Smoking Cessation & Prevention Workshop (2011)

Many women know that smoking is dangerous but few know that it is especially dangerous for women and children, that smoking related disease kills almost half the women in the US and reduces their life expectancy by 14.5 years. Both the scope of the problem and its economic costs are enormous.

Women are more susceptible to the harm of smoking and second-hand smoke than men. The fastest growing segment of the smoking population is young women. Smoking has a negative impact on 40 different physiological functions.

Meanwhile, the tobacco industry continues to aggressively market colorful candy-flavored nicotine products to young people. And funding for smoking cessation programs has been cut.

Fortunately, the recommendation by a provider to quit smoking increases the quit rate by 30%, especially when the right words are used, and counseling with medication is recommended.
More information: RI Tobacco Control Network

Good to Know

New tobacco screening measures will become mandatory in the next few years.

Government and community health policies aggressively seek to make tobacco use less normal, less available, more expensive and considered an environmental pollutant.

70& of smokers would like to quit. Only 15% are offered help.

Stats show providers are less likely to make a smoking diagnosis or order spirometry in women.

Women will quit smoking for the health of their unborn child. Then start again, not knowing that smoking contributes to post-natal morbidity.

A non-smoker who lives with a smoker has a 20% increased risk of disease.

Acupuncture reduces addiction in patients who are willing to quit, at the same rate of effectiveness as medicine and counseling.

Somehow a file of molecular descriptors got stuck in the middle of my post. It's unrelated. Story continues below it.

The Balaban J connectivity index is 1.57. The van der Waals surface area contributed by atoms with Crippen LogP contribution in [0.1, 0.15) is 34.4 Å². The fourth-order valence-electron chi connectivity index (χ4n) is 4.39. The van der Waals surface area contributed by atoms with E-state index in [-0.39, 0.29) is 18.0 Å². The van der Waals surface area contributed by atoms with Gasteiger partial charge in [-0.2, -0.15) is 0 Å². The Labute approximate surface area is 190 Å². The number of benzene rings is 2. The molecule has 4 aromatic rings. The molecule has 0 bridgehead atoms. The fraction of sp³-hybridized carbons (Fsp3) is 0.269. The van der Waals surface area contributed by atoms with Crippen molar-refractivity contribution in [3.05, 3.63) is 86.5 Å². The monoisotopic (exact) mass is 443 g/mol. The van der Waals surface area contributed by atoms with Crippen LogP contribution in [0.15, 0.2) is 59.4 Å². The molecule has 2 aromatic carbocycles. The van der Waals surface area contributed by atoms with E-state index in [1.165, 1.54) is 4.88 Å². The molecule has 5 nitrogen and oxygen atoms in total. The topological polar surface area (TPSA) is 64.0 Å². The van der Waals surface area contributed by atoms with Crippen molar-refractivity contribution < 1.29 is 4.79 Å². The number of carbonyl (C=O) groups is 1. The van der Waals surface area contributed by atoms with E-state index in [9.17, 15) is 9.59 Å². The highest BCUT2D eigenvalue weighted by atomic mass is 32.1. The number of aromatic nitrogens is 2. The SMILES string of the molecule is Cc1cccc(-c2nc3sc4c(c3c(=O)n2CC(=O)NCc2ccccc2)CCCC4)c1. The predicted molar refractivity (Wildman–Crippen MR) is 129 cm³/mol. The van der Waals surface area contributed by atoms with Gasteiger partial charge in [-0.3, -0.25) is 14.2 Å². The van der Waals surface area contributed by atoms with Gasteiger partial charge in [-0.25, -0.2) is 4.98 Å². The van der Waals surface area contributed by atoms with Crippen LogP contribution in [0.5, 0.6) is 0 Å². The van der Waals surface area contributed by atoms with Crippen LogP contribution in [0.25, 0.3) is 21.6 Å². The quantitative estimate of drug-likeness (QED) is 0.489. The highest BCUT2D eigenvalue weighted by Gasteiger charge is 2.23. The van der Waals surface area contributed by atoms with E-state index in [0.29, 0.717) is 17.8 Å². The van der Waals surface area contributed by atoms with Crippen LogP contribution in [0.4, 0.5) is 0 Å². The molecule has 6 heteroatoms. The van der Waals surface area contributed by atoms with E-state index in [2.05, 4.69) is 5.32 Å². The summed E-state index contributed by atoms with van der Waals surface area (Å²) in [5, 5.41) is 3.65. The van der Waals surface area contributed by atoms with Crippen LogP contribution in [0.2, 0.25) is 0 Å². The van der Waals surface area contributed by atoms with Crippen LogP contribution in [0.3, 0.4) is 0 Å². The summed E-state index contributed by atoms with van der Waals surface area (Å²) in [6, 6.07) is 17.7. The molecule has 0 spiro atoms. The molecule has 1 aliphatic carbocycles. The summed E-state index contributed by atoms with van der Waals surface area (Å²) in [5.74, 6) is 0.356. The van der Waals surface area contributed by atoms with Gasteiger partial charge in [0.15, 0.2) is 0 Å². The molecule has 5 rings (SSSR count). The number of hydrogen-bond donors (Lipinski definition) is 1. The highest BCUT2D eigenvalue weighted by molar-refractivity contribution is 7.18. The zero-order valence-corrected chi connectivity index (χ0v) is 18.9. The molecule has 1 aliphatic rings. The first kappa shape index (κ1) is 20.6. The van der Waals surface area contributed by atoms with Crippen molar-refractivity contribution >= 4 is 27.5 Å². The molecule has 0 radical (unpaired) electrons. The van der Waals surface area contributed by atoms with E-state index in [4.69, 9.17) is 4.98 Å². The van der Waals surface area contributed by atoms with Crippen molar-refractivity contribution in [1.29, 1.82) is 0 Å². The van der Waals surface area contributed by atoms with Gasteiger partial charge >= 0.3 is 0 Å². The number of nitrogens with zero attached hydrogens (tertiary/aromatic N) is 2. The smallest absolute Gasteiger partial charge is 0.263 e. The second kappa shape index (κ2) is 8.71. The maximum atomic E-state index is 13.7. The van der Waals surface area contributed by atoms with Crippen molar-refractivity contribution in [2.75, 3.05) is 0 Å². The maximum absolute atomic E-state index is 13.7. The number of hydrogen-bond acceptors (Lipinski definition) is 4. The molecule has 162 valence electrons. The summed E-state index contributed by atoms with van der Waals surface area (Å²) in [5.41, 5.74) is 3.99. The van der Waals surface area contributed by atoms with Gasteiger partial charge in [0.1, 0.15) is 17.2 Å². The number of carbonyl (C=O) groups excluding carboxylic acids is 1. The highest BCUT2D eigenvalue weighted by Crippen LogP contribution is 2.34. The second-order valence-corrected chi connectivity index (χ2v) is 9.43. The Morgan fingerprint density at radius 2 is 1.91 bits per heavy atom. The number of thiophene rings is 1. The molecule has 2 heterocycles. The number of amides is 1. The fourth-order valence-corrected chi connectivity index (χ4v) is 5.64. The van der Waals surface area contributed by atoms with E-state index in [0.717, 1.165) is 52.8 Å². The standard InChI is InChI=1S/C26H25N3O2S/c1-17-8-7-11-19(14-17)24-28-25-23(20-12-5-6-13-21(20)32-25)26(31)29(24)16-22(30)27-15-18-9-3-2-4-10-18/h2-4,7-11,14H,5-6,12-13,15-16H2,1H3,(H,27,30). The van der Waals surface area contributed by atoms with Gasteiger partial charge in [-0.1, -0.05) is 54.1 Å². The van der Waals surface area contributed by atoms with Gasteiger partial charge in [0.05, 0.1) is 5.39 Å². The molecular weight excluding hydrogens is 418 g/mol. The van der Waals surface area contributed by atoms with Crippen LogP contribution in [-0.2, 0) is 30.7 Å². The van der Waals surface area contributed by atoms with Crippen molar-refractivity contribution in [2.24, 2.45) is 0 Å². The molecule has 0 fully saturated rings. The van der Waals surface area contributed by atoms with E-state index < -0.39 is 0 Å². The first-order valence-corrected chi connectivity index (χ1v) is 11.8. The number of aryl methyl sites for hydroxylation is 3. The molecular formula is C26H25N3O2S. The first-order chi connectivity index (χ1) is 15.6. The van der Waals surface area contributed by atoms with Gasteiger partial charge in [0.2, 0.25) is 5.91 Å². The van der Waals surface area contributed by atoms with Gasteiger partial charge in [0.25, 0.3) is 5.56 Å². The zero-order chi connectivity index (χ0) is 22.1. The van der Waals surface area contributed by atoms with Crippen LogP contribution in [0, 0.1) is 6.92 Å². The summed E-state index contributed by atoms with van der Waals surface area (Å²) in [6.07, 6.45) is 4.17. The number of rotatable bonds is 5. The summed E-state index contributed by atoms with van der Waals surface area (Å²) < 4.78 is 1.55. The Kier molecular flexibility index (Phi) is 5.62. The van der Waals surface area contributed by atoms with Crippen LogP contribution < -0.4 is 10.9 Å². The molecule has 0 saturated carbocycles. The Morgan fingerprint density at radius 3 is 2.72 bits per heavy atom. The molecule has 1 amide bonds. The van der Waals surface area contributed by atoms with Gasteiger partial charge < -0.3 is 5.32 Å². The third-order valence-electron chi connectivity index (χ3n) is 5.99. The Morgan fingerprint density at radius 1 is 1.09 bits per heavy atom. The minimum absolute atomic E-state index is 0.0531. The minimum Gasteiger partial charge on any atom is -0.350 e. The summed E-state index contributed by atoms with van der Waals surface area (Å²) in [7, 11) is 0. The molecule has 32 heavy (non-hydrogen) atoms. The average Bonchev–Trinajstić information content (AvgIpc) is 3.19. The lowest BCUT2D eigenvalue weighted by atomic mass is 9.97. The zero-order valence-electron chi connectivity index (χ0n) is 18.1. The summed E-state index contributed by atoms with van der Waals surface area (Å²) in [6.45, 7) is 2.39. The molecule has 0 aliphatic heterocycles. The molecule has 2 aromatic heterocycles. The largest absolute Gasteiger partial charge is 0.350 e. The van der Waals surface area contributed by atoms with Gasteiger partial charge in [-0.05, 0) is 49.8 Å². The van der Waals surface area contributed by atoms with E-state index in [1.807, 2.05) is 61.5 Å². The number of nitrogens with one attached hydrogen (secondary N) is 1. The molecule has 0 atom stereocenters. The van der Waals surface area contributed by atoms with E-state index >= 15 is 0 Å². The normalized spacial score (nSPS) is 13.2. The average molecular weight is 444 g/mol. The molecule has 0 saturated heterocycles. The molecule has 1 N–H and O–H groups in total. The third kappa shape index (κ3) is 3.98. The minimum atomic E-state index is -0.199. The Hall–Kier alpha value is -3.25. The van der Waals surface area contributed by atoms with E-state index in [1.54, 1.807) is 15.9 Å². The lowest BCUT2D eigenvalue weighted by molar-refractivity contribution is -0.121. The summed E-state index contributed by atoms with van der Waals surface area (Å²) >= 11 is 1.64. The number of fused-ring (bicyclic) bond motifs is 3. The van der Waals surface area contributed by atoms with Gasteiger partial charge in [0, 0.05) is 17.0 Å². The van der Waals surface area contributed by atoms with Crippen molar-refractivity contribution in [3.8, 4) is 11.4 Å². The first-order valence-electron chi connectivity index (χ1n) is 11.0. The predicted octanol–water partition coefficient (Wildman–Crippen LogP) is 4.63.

Roadmap to Care

Each of the following interventions doubles the likelihood of quitting:

  • Physician’s recommendation
  • Counseling longer than 10 minutes
  • Cessation Medication beginning with the patch

A study of 4000 smokers in RI showed that 42% don’t consider quitting an option, and another 40% aren’t ready to quit.

Assess their motivational levels by asking:

  • “On a scale of 1 -10, how motivated are you to quit smoking right now?”
  • “What makes you not a 1 or a 2?”
  • “What will it take for you to get up to an 8 or 9?”
  • “What would it take to make you more motivated?

When they’re ready to quit, prescribe cessation medication (patch, gum, lozenge, inhaler, nicotine spray, buproprion, varenicline) and refer them toQuitWorks–RI for cessation counseling.

In Your Practice

The combination of counseling and medication have the highest quit rate, but only 6% of smokers take advantage of this combination.

To make the right thing to do the easiest thing to do in your practice:

  • Screen for tobacco use
  • Recommend quitting
  • Offer cessation medication
  • Encourage counseling
  • Follow-up

Remember that lecturing, labeling and statistics reduce motivation to quit. One way to increase motivation is to “develop a discrepancy.” Change is more likely to occur when a behavior is seen to be conflicting with important goals or values.